Each announcement includes a link to a notice specifying the effects of the change on pending and currently approved authorizations involving the listed entity.
Contingent Waiver of Certain IRAN Sanctions Issued by State Department; Contingency Tied to Passing IAEA Requirements for Elimination of Nuclear Development Activities
Nov. 2, 2015 – 80 Fed. Reg. 67470: The Secretary of State issued a contingent waiver of sanctions against certain transactions by non-U.S. persons that involve Iran. This waiver will not become effective until Implementation Day, after the International Atomic Energy Agency has certified that Iran has implemented the nuclear-related measures specified in the Joint Comprehensive Plan of Action. The waiver covers certain transactions involving Iran’s financial and banking sectors; underwriting services, insurance, or reinsurance; Iran’s energy and petrochemical sectors; Iran’s shipping sector; trade with Iran in precious metals and other metals and software; and Iran’s automotive sector.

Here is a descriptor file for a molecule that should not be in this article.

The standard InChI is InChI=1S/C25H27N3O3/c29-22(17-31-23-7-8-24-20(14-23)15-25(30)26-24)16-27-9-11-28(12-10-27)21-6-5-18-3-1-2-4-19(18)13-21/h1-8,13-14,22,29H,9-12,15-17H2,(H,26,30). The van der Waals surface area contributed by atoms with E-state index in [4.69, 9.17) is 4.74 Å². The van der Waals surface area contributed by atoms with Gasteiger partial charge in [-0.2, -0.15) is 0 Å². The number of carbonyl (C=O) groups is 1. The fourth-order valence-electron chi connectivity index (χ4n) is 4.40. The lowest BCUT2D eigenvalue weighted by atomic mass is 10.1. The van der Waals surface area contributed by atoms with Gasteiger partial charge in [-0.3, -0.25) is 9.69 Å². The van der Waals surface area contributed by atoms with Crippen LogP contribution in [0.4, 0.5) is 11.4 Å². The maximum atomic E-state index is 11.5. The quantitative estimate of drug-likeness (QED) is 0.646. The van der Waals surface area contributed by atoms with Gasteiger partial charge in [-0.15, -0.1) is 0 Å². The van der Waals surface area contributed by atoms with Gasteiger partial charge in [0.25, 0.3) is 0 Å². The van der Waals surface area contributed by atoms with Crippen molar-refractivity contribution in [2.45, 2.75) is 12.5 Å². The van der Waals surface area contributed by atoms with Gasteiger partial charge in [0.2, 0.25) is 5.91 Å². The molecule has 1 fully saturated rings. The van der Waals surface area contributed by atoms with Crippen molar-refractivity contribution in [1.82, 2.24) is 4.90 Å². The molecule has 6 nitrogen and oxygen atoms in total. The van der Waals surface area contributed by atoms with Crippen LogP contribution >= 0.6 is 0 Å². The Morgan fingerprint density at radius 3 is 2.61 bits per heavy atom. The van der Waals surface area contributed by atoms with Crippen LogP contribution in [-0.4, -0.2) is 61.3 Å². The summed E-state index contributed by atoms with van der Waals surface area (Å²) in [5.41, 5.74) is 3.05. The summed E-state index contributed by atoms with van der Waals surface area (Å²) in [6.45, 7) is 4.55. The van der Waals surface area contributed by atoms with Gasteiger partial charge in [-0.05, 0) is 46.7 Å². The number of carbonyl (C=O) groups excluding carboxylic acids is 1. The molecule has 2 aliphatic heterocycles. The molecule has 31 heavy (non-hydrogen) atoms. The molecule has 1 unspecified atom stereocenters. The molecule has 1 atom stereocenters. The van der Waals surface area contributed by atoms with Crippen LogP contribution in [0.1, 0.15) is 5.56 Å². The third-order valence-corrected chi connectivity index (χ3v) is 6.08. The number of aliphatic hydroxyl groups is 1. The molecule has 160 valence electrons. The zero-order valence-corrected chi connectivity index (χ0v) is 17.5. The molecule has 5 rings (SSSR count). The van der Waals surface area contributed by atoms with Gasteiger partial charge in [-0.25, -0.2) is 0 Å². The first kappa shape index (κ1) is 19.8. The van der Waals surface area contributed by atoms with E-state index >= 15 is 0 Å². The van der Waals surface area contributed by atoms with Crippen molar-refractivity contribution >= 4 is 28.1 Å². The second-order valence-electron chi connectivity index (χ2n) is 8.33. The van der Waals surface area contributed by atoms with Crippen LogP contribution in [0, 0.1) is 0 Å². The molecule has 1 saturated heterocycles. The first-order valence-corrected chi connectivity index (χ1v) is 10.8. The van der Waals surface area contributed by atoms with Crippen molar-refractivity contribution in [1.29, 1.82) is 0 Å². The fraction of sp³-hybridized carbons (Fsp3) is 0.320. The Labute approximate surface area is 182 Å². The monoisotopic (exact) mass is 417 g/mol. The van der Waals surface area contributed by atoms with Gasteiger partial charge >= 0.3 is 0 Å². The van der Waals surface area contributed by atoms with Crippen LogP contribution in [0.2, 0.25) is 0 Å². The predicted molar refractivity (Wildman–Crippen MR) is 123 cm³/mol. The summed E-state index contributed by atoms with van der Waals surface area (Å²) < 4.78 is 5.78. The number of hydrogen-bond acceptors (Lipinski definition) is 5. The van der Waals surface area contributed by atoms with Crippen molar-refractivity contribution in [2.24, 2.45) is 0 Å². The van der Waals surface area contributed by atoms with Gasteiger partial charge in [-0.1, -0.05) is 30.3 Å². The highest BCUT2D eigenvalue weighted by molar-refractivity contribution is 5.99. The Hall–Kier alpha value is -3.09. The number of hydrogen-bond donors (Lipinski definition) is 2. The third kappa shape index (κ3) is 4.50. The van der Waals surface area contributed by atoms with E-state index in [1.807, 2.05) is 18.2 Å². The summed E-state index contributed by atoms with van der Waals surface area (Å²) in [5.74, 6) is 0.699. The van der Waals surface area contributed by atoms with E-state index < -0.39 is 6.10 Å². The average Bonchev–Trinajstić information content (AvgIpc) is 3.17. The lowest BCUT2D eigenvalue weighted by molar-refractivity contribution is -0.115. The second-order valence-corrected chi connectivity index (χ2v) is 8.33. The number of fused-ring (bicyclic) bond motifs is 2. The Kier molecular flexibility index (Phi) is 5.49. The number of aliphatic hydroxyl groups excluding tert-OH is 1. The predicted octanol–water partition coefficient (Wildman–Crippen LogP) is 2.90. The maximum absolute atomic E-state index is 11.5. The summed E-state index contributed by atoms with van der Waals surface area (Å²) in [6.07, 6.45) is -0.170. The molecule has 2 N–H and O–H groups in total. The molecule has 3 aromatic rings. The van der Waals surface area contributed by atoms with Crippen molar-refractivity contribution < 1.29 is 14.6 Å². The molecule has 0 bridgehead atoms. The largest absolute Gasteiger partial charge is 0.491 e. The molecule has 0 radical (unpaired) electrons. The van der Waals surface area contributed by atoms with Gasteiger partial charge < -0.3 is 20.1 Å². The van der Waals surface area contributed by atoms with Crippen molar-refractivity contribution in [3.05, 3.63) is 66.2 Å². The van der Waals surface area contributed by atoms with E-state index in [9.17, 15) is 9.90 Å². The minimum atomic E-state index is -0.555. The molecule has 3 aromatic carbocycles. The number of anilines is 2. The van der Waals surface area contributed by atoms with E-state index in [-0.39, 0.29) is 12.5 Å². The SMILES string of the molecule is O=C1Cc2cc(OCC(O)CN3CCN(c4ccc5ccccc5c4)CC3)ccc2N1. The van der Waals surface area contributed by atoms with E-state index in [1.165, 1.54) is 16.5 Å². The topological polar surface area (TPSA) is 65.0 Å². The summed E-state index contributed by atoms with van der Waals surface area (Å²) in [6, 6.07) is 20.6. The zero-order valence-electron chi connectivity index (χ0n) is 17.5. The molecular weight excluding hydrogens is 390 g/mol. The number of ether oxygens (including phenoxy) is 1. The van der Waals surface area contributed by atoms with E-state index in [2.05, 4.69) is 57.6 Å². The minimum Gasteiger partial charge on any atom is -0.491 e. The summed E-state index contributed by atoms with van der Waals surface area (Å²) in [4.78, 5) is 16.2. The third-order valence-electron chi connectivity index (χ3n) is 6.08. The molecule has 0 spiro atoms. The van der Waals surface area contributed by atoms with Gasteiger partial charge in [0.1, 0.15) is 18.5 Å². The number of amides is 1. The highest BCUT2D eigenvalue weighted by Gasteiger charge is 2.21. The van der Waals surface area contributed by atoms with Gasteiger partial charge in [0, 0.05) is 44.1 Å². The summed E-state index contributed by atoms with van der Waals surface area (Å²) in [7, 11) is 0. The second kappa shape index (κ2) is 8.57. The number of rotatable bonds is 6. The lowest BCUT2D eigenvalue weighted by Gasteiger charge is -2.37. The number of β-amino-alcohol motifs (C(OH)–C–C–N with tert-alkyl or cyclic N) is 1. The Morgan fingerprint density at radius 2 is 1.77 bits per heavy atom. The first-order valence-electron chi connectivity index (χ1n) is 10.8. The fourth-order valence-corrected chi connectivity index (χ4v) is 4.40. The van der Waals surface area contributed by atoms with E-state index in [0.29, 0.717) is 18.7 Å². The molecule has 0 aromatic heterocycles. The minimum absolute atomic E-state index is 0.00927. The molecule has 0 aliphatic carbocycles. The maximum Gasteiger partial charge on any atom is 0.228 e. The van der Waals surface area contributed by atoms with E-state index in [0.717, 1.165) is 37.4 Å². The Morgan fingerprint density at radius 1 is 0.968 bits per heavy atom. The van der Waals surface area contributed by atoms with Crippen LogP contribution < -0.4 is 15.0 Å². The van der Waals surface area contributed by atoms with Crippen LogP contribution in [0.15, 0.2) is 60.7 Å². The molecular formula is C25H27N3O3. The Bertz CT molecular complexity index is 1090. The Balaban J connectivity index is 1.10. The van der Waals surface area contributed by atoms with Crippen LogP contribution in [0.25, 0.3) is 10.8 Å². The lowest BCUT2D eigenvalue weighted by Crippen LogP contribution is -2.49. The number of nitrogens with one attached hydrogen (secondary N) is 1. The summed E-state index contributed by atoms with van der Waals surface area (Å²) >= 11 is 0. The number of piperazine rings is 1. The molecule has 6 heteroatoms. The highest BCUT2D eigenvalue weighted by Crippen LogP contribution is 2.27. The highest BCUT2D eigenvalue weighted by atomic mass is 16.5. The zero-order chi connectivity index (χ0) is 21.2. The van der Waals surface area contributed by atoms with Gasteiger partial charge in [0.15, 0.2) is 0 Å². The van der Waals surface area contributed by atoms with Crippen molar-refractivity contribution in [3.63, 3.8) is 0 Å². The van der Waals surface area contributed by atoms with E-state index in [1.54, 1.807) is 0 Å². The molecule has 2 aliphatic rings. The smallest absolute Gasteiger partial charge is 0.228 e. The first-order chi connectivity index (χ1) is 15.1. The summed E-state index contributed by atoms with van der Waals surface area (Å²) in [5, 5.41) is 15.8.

DDTC Publishes Slightly Revised Guidelines for GCs for Re-transfer of Licenses Affected by Registration Name Changes
Nov. 12, 2015: DDTC issued detailed updated instructions for the submission of General Correspondence (GC) requests seeking amendment of prior ITAR (International Traffic in Arms Regulations, 22 CFR Parts 120-130) authorizations due to changes in the name/address and/or registration code of U.S. entities. Changes from the original guidance include simplifying the authorization matrix/spreadsheets, adding a time restriction for amending the GC, and clarifying who may submit the GC. The new guidance is at http://www.pmddtc.state.gov/licensing/documents/gl_GCsMandA.pdf. DDTC will entertain comments after the update is implemented.
Department of the Treasury
OFAC Modifies List of Medical Supplies Exportable to IRAN